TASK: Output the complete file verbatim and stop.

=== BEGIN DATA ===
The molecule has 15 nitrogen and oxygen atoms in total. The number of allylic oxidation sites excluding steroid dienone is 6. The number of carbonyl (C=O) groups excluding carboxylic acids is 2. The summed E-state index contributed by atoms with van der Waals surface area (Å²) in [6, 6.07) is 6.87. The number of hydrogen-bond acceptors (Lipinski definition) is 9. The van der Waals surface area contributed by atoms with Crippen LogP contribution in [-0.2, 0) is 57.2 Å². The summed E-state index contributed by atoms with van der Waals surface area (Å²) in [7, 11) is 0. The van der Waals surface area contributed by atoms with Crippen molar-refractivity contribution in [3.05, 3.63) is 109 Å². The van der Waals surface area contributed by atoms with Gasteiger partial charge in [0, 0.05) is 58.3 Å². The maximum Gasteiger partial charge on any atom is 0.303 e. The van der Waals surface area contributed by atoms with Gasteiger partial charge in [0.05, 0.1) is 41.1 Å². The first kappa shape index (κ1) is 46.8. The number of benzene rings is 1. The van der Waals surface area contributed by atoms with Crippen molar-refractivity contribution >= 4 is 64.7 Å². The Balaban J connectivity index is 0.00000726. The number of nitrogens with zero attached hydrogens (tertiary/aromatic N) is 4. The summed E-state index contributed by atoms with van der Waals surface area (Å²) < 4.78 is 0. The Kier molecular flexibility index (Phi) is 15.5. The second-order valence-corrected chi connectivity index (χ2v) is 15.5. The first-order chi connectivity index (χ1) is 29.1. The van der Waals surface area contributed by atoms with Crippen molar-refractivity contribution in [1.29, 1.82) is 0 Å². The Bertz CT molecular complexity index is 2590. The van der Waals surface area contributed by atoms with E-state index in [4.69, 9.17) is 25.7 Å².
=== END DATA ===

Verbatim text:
The molecule has 15 nitrogen and oxygen atoms in total. The number of allylic oxidation sites excluding steroid dienone is 6. The number of carbonyl (C=O) groups excluding carboxylic acids is 2. The summed E-state index contributed by atoms with van der Waals surface area (Å²) in [6, 6.07) is 6.87. The number of hydrogen-bond acceptors (Lipinski definition) is 9. The van der Waals surface area contributed by atoms with Crippen LogP contribution in [-0.2, 0) is 57.2 Å². The summed E-state index contributed by atoms with van der Waals surface area (Å²) in [7, 11) is 0. The van der Waals surface area contributed by atoms with Crippen molar-refractivity contribution in [3.05, 3.63) is 109 Å². The van der Waals surface area contributed by atoms with Gasteiger partial charge in [0, 0.05) is 58.3 Å². The maximum Gasteiger partial charge on any atom is 0.303 e. The van der Waals surface area contributed by atoms with Gasteiger partial charge in [0.05, 0.1) is 41.1 Å². The first kappa shape index (κ1) is 46.8. The number of benzene rings is 1. The van der Waals surface area contributed by atoms with Crippen molar-refractivity contribution >= 4 is 64.7 Å². The Balaban J connectivity index is 0.00000726. The number of nitrogens with zero attached hydrogens (tertiary/aromatic N) is 4. The summed E-state index contributed by atoms with van der Waals surface area (Å²) < 4.78 is 0. The Kier molecular flexibility index (Phi) is 15.5. The second-order valence-corrected chi connectivity index (χ2v) is 15.5. The first-order chi connectivity index (χ1) is 29.1. The van der Waals surface area contributed by atoms with Crippen molar-refractivity contribution in [1.29, 1.82) is 0 Å². The Bertz CT molecular complexity index is 2590. The van der Waals surface area contributed by atoms with E-state index in [4.69, 9.17) is 25.7 Å².